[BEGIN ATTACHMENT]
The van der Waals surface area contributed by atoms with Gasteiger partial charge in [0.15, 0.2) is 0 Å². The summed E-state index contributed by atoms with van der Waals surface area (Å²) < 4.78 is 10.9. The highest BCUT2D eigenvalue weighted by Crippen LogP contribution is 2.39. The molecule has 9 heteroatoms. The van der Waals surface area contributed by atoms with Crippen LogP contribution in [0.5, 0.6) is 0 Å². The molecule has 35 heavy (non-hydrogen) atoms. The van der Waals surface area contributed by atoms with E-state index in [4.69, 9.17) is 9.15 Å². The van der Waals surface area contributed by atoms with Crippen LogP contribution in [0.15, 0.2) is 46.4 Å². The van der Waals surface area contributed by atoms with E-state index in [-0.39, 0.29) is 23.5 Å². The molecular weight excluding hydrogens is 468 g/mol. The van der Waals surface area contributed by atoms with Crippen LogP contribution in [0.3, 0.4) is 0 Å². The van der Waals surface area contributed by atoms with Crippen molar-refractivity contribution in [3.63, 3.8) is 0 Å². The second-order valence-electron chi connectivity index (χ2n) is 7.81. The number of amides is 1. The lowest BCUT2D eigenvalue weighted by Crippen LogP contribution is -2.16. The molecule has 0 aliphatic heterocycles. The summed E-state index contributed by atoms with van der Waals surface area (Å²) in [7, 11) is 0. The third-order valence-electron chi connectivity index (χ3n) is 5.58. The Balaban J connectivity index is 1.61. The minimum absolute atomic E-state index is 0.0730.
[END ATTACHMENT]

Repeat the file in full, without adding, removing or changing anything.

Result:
The van der Waals surface area contributed by atoms with Gasteiger partial charge in [0.15, 0.2) is 0 Å². The summed E-state index contributed by atoms with van der Waals surface area (Å²) < 4.78 is 10.9. The highest BCUT2D eigenvalue weighted by Crippen LogP contribution is 2.39. The molecule has 9 heteroatoms. The van der Waals surface area contributed by atoms with Crippen LogP contribution in [0.5, 0.6) is 0 Å². The molecule has 35 heavy (non-hydrogen) atoms. The van der Waals surface area contributed by atoms with E-state index in [4.69, 9.17) is 9.15 Å². The van der Waals surface area contributed by atoms with Crippen LogP contribution in [0.15, 0.2) is 46.4 Å². The van der Waals surface area contributed by atoms with E-state index in [-0.39, 0.29) is 23.5 Å². The molecular weight excluding hydrogens is 468 g/mol. The van der Waals surface area contributed by atoms with Crippen LogP contribution in [0.3, 0.4) is 0 Å². The van der Waals surface area contributed by atoms with Crippen molar-refractivity contribution in [3.63, 3.8) is 0 Å². The second-order valence-electron chi connectivity index (χ2n) is 7.81. The number of amides is 1. The lowest BCUT2D eigenvalue weighted by Crippen LogP contribution is -2.16. The molecule has 0 aliphatic heterocycles. The summed E-state index contributed by atoms with van der Waals surface area (Å²) in [7, 11) is 0. The third-order valence-electron chi connectivity index (χ3n) is 5.58. The Balaban J connectivity index is 1.61. The minimum absolute atomic E-state index is 0.0730.